originally submitted: May 17, 1977; October 7, 1977, Resubmitted.
ON APPEAL FROM THE UNITED STATES DISTRICT COURT FOR THE DISTRICT OF DELAWARE CRIM. No. 74-82.
Adams, Van Dusen and Gibbons, Circuit Judges.
In this case, the appellant, Horace Hollis, raised the issue of his mental competency at arraignment, but no hearing was held to evaluate that claim. He then pleaded guilty. After being incarcerated, Hollis filed a petition for habeas corpus, claiming he was incompetent at the time of his plea, and therefore should be permitted to withdraw it. At the habeas hearing, the trial judge placed on petitioner the burden of proving incompetency at the time of the guilty plea, and denied relief. On this appeal, the question is whether the trial court erred in allocating the burden of proof.
Hollis was arrested on September 3, 1974, and was indicted a week later for transporting a firearm in interstate commerce in violation of 18 U.S.C. § 922(g)(1).*fn1 At his initial appearance before the district judge, the defendant, then unrepresented by counsel, moved for a psychiatric examination. On that occasion, Hollis indicated that he had been under the care of a psychiatrist during a prior period of incarceration, and that after he was paroled in January of 1974, he unsuccessfully had sought further psychiatric treatment.
The trial judge denied Hollis' motion, but ordered the Assistant United States Attorney to advise defense counsel, when appointed, of Hollis' request. The prosecutor later complied with the court's instructions.
On September 25, 1974, with appointed counsel present, Hollis pleaded not guilty to the charge against him. On April 4, 1975, again in the presence of appointed counsel, Hollis withdrew his original plea and entered a plea of guilty. He was then sentenced to a two-year term of imprisonment. No request by Hollis or his counsel was made for a mental examination at the time of sentencing.
Eleven months later, Hollis filed a pro se motion pursuant to 28 U.S.C. § 2255, seeking an order to vacate his sentence on the ground, inter alia, that the district court had erred in failing to grant his request - at his initial appearance before the court - for a mental examination. In response to the § 2255 petition, the court-appointed counsel for Hollis ordered Dr. Robert Patton to complete a psychiatric examination of Hollis.
On October 8, 1976, a hearing was held regarding Hollis' claim of incompetence. Evidence was offered that, at the time of his guilty plea, Hollis may have experienced an organic brain disfunction causing temporal lobe seizures. Hollis presented three witnesses. Frank Grant, an FBI agent, testified that at the time of his arrest, Hollis had been fearful and quite upset. Andrea Williams, Hollis' sister, indicated that the petitioner had been incoherent and depressed during April of 1975, when the guilty plea was entered. Finally, Hollis himself testified with regard to his initial request for a mental examination and his prior treatment for mental disorders. The evidence adduced by the petitioner indicated that he had a history of an abnormal electroencephalogram, which suggested the possibility of temporal lobe seizures; that at the age of eight Hollis had suffered from measles-encephalitis, which resulted in brain-cell damage; that an EEG performed in 1949 was grossly abnormal; and that medical records interpreting this EEG, which were introduced at the hearing, demonstrated that Hollis had been subject to "petit mal" type of seizures.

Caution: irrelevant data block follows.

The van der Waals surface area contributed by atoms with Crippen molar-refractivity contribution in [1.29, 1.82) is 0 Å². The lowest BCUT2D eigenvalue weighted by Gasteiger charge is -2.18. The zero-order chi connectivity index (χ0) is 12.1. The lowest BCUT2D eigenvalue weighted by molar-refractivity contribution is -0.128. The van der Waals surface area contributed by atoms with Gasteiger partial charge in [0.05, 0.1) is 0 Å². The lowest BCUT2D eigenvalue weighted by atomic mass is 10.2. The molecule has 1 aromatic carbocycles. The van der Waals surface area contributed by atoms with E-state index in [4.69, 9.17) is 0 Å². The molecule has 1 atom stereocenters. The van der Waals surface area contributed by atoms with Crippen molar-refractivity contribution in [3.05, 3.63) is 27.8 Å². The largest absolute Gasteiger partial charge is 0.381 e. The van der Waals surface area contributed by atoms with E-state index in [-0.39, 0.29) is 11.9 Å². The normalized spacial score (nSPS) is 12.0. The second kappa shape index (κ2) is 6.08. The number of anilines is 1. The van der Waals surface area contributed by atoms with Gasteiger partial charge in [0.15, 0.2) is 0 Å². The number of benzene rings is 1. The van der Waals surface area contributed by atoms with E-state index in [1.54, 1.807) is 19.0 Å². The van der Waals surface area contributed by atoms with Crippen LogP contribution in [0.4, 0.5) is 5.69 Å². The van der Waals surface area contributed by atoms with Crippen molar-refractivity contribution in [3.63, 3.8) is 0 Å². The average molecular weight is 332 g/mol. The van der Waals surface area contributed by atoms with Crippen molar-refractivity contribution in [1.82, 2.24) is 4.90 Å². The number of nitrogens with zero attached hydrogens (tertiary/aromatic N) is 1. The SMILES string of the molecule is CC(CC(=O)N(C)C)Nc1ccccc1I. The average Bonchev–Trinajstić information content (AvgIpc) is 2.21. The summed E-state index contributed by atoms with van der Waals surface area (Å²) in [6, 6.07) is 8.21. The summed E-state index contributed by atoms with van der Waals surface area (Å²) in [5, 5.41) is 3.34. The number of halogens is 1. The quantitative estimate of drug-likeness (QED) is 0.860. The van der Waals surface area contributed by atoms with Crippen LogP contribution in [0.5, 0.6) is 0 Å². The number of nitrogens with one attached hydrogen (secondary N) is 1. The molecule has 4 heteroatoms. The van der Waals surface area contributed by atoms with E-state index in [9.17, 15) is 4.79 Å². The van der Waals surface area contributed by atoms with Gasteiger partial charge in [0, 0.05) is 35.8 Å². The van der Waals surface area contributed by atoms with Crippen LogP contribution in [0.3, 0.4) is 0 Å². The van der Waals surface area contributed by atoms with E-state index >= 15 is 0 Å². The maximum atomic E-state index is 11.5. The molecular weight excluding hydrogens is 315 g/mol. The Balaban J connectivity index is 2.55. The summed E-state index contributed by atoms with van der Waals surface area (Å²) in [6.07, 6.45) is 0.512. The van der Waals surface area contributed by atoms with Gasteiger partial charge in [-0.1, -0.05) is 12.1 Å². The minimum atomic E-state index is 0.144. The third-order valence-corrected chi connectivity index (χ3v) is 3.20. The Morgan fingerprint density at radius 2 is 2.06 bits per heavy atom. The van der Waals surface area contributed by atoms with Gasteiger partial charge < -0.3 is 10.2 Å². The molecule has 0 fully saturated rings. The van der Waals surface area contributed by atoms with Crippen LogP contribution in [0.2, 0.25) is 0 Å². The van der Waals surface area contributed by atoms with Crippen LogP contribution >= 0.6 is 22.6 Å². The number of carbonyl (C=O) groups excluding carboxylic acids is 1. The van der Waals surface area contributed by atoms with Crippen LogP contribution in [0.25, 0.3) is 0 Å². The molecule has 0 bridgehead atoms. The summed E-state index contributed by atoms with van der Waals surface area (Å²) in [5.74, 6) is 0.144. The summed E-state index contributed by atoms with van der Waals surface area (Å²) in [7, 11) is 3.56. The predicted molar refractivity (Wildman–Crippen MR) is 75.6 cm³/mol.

The government produced two witnesses: Robert Stewart, Esquire, who had been appointed counsel for Hollis at the time of the guilty plea, and Dr. Patton. Mr. Stewart testified that he believed that Hollis had understood the nature of the guilty plea negotiations, of the charges against him, and of the consequences of his plea. Dr. Patton, who had conducted two interviews with the petitioner, testified that Hollis was then suffering from severe depression and a serious personality disorder of a sociopathic type that necessitated regular and intense psychiatric care. Additionally, Dr. Patton stated that because the recent EEG's were normal, in all probability Hollis had not been subject to seizures at the time of the guilty plea. The doctor expressed the view that Hollis probably had been mentally competent when the guilty plea was entered.
In an opinion dated November 4, 1976, the district court denied Hollis' motion to vacate the sentence, stating that Hollis had failed to discharge his burden of proving incompetency at the time of the guilty plea. After referring to the standard set out in Dusky v. United States, 362 U.S. 402, 4 L. Ed. 2d 824, 80 S. Ct. 788 (1960), the trial judge determined that Hollis had "sufficient present ability to consult with his lawyer with a reasonable degree of rational understanding" and a "rational as well as factual understanding of the proceedings against him." In reaching its conclusion, the trial court relied on statements by Hollis at the plea hearing which the judge construed as indicating that Hollis had understood the substance and implications of the plea agreement. The judge also noted that he relied upon Mr. Stewart's testimony that, as appointed counsel for Hollis, he believed that Hollis had grasped the nature of his plea. And the district court emphasized Dr. Patton's testimony that Hollis' recent normal EEG's probably indicated that he had not been subject to seizures at the time of his guilty plea.
Hollis filed a timely appeal from the district court's order. While the appeal was pending, Hollis, on April 11, 1977, moved this Court to remand the case to the district court and to direct it to reconsider the denial of Hollis' motion in light of newly discovered evidence, namely, two abnormal EEG's taken after the notice of appeal had been filed. In an order dated May ...